Feminist at work : Independent Means

I haven’t mention before that this year I have faithfully tried to attend as many as possible The Riveters, UMSU Women’s Right Group events. The first one I attended was on prostitution, which had a sexual worker (a euphemism for prostitute, or worse, whore) talking, as well some other representative including Vicky, a Religions and Theology student from the Marxist Radical Forum, and other speakers from the International Union of Sex Workers and the English Collective of Prostitutes in a forum entitled ‘Sex and the Revolution’. In case you’d like to know what was being discussed, proceed here.

I have always stressed this : attending doesn’t really mean that you agree on everything this group stand for, but it is a challenge for you, a chance and opportunity for us to dig deep into our conscience. And of course, Islam has put a special status from women, but of course there is still something to fight for, not beyond this limit, but to have these status applied (admit it that whatever we have in our society is yet to be aligned with what it should have been).

And rather interestingly, the first theatre I watched this semester is a feminist (and, how less proud I have to say, romantic) one – Independent Means, staged at the Library Theatre. I managed to grab two preview tickets for £1 each and I have to say, even if I have to pay the full, non-concessionary price, I’d be willing to do so – it worths it! Funny yet full of courage, old but still relevant.

I was not surprised to know that the play was considered groundbreaking at its time – it was written almost 100 years ago, and it was not usual for men to see themselves as the sole breadwinner and provider of his family (ok, ok, it is not that I don’t agree with this) and of course, cannot stand his wife being steps ahead of him – intelectually, financially and all.

Funny that all these issues still exist despite us claiming to be more open-minded and perhaps more driven towards providing gender equality. That is why relationship books like Men are from Mars, Women are from Venus might be a bestseller for the next 100 years, the gender conditioning has never ceased, or maybe because that the nature of men (as a gender, not mankind in general?) to resist changes?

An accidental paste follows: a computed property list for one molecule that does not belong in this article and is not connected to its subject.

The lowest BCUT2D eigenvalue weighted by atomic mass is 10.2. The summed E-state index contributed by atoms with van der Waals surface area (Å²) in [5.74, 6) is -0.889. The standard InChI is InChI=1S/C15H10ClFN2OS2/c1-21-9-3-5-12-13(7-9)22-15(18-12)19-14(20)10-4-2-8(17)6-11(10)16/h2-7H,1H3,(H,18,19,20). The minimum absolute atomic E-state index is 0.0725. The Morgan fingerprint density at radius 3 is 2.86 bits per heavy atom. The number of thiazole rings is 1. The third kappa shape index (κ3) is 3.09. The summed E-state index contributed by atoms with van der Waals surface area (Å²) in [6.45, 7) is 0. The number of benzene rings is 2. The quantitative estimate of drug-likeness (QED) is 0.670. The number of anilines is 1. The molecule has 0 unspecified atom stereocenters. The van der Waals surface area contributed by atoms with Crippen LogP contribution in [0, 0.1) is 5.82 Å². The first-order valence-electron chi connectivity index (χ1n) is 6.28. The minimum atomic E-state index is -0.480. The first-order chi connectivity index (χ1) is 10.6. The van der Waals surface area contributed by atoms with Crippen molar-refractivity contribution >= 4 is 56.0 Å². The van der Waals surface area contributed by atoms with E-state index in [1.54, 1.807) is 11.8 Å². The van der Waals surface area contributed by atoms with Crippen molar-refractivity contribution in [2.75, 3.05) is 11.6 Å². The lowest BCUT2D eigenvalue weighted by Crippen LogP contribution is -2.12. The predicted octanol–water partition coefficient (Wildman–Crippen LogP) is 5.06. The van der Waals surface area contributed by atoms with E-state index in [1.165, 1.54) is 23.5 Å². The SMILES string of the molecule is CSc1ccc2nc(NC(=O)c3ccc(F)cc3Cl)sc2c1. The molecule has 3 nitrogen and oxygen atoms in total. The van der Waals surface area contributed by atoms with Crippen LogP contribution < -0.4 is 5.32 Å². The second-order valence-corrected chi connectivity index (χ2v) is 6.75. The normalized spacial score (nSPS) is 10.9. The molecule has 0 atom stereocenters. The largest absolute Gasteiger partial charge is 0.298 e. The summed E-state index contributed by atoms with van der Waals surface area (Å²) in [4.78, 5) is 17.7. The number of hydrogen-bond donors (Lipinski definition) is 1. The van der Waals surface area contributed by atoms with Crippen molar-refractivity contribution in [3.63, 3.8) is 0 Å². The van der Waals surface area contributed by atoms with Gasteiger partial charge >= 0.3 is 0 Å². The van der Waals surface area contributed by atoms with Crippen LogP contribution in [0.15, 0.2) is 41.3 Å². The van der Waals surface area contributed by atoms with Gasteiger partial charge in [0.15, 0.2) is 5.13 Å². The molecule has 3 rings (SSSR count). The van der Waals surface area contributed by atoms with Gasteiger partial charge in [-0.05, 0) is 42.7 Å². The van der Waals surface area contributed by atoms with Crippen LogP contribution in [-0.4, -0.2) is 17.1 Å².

By the way, if you are tempted to watch this piece, I am sorry to say that £1 ticket is no more available. But spending £7 or so might be worth, because here are another 5 reasons why you should head to the Library Theatre this month from whatonstage.com:

Distinguished actor Rupert Frazer makes his first appearance on the Manchester stage for 20 years as John Forsyth in Stanley Houghton’s Independent Means. His CV includes roles in Shackleton on BBC1 and Steven Spielberg’s Empire of the Sun, and recently he appeared as Lord Drysdale in Roger Donaldson’s film The Bank Job.Chris Honer’s production of Independent Means is at the Library Theatre in Manchester between 24 October – 22 November. For more information, call 0161 236 7110 or visit www.librarytheatre.com

We caught up with Rupert to find out his five reasons to see him in the Library’s current season, following the success of their Glee Club.

1. For the shock and pleasure of discovering such a rarely performed gem of a play.

2. Because it was written and is set in Manchester almost exactly 100 years ago.

3. To witness a wealthy family pitched headlong into the class, gender and money wars that was to change the face of society for ever.

4. For the fun of seeing how all this relates to our lives today.

5: And for the wonderful cast: Olwen May as my beautiful wife, Geoff Breton as my doted-on son and heir, Ruth Gibson as his independent, newly-wed wife, Richard Albrecht as my wife’s chief admirer, and Sarah Parks as the family’s trusty – and surprising – mainstay.

-Rupert Frazer


One comment

  1. How interesting that the very matter that was considered a taboo less than a decade ago is now being discussed publicly in an open forum – an in such a reputable institution called a university.

    What made it even more amusing (or appaling?) is the fact that the PROSTITUTES actually came out from their nasty den not only to confess their status but also to demand for greater recognition and legistimation of their ‘work’.

    Be it from a marxist or any other perspectives you look at it from, prostitution is just a despicable and degrading job and deservingly get the perpetual contempts from the society !

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